The new briefing animations take two forms. Some are performance-captured scenes that can be carefully engineered (read: mercilessly hacked) to suit a variety of situations. Others are more generic moves that blend with a units default idle state, which can be played when needed during a mission briefing to emphasise a point and sustain visual interest.
Episode 1 introduces players to a number of new characters. You can meet these guys in the campaign, or fire up the editor and explore the 'Story' section of each faction to find these new models. Highlights include the player, 'Ben Kerry', who has a unique head mesh and set of facial textures, 'Scott Miller' and his UK Special Forces team members, plus a few more besides.
The new British characters sport a new uniform and have their own En-GB protocol. When you place these characters, you'll find there are 3 new voice types from our actors, and one special Jayholder protocol (angry and splendid)! Despite, er, rumours to the contrary, all of the actors are indeed GBR nationals with accents from various parts of the UK. Apparently, there's something about the British accent which confuses players – "Australian!", "South African!", "Faaaaaaake!", etc. Just one of the costs of running an empire, I suppose.
Some great new music has been composed to support the creation of distinctive moments in the campaign. Owners of the Digital Deluxe Edition will find 7 new tracks in their Steam Bonus-folder from the "Survive" campaign episode. In game, the music is deployed as 'Lead', 'Ambient and 'Event' tracks.
Aside from these, the data also includes a number of potentially useful audio effects, such as the background noises of vehicle decommissioning, ambient 'base' SFX of soldiers chatting, and subtle 'forest' sounds. These simple effects help to enrich scenes and establish a particular kind of feeling/tone, working alongside other elements like animations and objects.
'Lead' - distinctive, longer
'Ambient' - more subtle, background
'Event' - short, context-appropriate
Wherever possible, we try to build the campaign on reusable and extensible systems. Examples of useful modules include: the 'ORBAT' viewer (visualising the Order of Battle of military forces - great for establishing that 'big picture' feeling), 'Zone Restriction' (useful for creating no-go zones where it's appropriate), 'Instructor Figure' (our system of providing extra guidance on the battlefield) and 'Friendly Fire' (a configurable system that handles players killing civilians and friendlies).
There are also a bunch of interesting new functions - useful chunks of script that are centrally maintained. Some great examples include: 'BIS_fnc_buildingPositions' (returns the available positions of a given structure), 'BIS_fnc_isBuildingEnterable' (checks if a structure is enterable) and 'BIS_fnc_cinemaBorder' (creates cinema borders and handles disabling certain actions like opening the map, using the action menu, etc).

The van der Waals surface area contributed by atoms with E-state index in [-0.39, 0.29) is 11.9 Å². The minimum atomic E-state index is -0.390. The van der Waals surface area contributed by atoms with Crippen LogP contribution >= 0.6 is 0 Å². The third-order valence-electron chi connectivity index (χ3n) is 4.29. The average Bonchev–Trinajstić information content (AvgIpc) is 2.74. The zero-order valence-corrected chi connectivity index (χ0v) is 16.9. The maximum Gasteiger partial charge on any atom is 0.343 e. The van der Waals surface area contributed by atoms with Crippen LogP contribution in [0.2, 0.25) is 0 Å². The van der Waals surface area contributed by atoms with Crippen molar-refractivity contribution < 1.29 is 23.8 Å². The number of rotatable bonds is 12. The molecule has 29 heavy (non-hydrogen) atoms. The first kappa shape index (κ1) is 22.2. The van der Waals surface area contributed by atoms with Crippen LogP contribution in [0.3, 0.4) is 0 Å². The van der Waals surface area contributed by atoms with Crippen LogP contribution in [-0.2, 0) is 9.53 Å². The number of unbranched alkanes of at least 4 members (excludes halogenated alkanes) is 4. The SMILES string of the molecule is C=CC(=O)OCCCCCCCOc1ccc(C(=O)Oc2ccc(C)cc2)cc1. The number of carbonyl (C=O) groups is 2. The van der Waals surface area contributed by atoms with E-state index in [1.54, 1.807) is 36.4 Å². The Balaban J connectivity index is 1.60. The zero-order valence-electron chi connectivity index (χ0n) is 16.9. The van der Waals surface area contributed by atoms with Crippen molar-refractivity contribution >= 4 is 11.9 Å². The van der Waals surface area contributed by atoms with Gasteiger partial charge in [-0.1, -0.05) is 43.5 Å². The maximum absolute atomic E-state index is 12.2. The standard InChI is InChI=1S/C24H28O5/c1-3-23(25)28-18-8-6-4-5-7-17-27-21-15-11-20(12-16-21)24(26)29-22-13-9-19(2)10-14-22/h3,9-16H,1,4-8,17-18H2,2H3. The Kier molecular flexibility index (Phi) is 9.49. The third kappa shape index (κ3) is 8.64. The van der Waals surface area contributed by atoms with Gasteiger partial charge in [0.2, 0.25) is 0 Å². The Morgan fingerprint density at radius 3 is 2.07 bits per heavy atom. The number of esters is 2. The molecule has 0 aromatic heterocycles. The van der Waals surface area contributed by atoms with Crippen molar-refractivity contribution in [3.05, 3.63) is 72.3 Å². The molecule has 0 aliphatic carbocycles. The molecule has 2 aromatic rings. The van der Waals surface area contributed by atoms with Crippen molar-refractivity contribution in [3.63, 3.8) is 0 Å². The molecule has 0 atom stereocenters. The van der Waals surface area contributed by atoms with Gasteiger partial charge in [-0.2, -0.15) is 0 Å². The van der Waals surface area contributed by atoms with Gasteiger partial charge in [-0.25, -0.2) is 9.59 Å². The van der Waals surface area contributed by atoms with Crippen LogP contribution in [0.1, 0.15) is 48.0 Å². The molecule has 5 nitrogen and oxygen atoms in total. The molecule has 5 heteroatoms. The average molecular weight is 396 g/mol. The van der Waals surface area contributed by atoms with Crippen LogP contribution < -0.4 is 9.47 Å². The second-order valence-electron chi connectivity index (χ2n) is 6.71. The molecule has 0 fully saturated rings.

The documentation of these - and many, many more - modules and functions is an ongoing effort, and we hope to improve the process of making our internal documentation external. For now, it's worth remembering that the Functions Viewer (accessible from the pause menu in the editor) is a great tool for browsing these scripts. Much of the documentation can be found in the headers, which describe how to use them, what the parameters are, etc.
Plan of Attack
Before we unleashed Episode 1 into the wild, we first released it to the development branch. We'd like to thank all those who played early and provided feedback. This process helped us to make our final release more stable. While we couldn't include all of the feedback (a lot of which we would have liked to if we had time), we were able to fix a few really key problems that would have detracted from the player's experience. Thank you all for helping to make the release of this episode one of the most stable, polished launches in our series' history.
Looking forward to the forthcoming episodes, we’re set to continue to expand Arma 3’s sandbox with additions such as new vehicles and aircraft. In the meantime, other parts of our team are hard at work on creating an updated tools package, which we'll release more information about soon™. Central to our philosophy is improving and extending the sandbox - creating systems and features that are reusable or that establish best practise - but we're also passionate about telling our own story. With the release of 'Survive' we've sought to strike a splendid balance, and look forward to continuing this effort.
We hope you enjoy Episode 1 and our future instalments, and we're looking forward to playing the community campaigns in the near future, too! After all, the majority of our very own campaign team are community veterans themselves!
On behalf of the A3 team,